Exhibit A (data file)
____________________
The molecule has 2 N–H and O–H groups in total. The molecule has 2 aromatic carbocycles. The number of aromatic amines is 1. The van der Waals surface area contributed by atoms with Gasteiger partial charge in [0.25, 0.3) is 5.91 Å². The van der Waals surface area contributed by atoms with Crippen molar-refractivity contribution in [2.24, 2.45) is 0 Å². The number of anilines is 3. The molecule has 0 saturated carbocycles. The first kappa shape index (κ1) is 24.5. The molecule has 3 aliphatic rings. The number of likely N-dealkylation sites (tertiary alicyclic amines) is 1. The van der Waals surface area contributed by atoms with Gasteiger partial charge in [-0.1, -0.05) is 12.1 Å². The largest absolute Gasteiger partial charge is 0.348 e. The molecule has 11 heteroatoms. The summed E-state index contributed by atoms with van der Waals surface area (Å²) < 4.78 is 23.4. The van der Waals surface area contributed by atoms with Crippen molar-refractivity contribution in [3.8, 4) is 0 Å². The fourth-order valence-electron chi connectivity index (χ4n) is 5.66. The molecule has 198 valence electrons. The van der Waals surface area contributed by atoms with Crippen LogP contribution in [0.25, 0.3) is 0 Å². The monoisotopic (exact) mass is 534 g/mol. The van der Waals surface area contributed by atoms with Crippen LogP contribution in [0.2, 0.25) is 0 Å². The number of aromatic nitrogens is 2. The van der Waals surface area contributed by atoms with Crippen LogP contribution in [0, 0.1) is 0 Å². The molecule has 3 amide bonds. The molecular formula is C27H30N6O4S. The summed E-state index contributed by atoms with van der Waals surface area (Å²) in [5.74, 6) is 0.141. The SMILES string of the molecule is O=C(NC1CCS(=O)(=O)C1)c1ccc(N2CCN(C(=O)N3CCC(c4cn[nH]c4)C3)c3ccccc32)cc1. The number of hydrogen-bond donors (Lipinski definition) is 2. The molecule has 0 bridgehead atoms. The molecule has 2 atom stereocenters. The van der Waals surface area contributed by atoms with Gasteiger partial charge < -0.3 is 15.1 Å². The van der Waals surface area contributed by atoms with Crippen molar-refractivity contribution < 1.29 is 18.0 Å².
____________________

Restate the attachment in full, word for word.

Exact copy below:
The molecule has 2 N–H and O–H groups in total. The molecule has 2 aromatic carbocycles. The number of aromatic amines is 1. The van der Waals surface area contributed by atoms with Gasteiger partial charge in [0.25, 0.3) is 5.91 Å². The van der Waals surface area contributed by atoms with Crippen molar-refractivity contribution in [2.24, 2.45) is 0 Å². The number of anilines is 3. The molecule has 0 saturated carbocycles. The first kappa shape index (κ1) is 24.5. The molecule has 3 aliphatic rings. The number of likely N-dealkylation sites (tertiary alicyclic amines) is 1. The van der Waals surface area contributed by atoms with Gasteiger partial charge in [-0.1, -0.05) is 12.1 Å². The largest absolute Gasteiger partial charge is 0.348 e. The molecule has 11 heteroatoms. The summed E-state index contributed by atoms with van der Waals surface area (Å²) < 4.78 is 23.4. The van der Waals surface area contributed by atoms with Crippen molar-refractivity contribution in [3.8, 4) is 0 Å². The fourth-order valence-electron chi connectivity index (χ4n) is 5.66. The molecule has 198 valence electrons. The van der Waals surface area contributed by atoms with Crippen LogP contribution in [0.25, 0.3) is 0 Å². The monoisotopic (exact) mass is 534 g/mol. The van der Waals surface area contributed by atoms with Crippen LogP contribution in [0.2, 0.25) is 0 Å². The number of aromatic nitrogens is 2. The van der Waals surface area contributed by atoms with Crippen LogP contribution in [0, 0.1) is 0 Å². The molecule has 3 amide bonds. The molecular formula is C27H30N6O4S. The summed E-state index contributed by atoms with van der Waals surface area (Å²) in [5.74, 6) is 0.141. The SMILES string of the molecule is O=C(NC1CCS(=O)(=O)C1)c1ccc(N2CCN(C(=O)N3CCC(c4cn[nH]c4)C3)c3ccccc32)cc1. The number of hydrogen-bond donors (Lipinski definition) is 2. The molecule has 0 bridgehead atoms. The molecule has 2 atom stereocenters. The van der Waals surface area contributed by atoms with Gasteiger partial charge < -0.3 is 15.1 Å². The van der Waals surface area contributed by atoms with Crippen molar-refractivity contribution < 1.29 is 18.0 Å².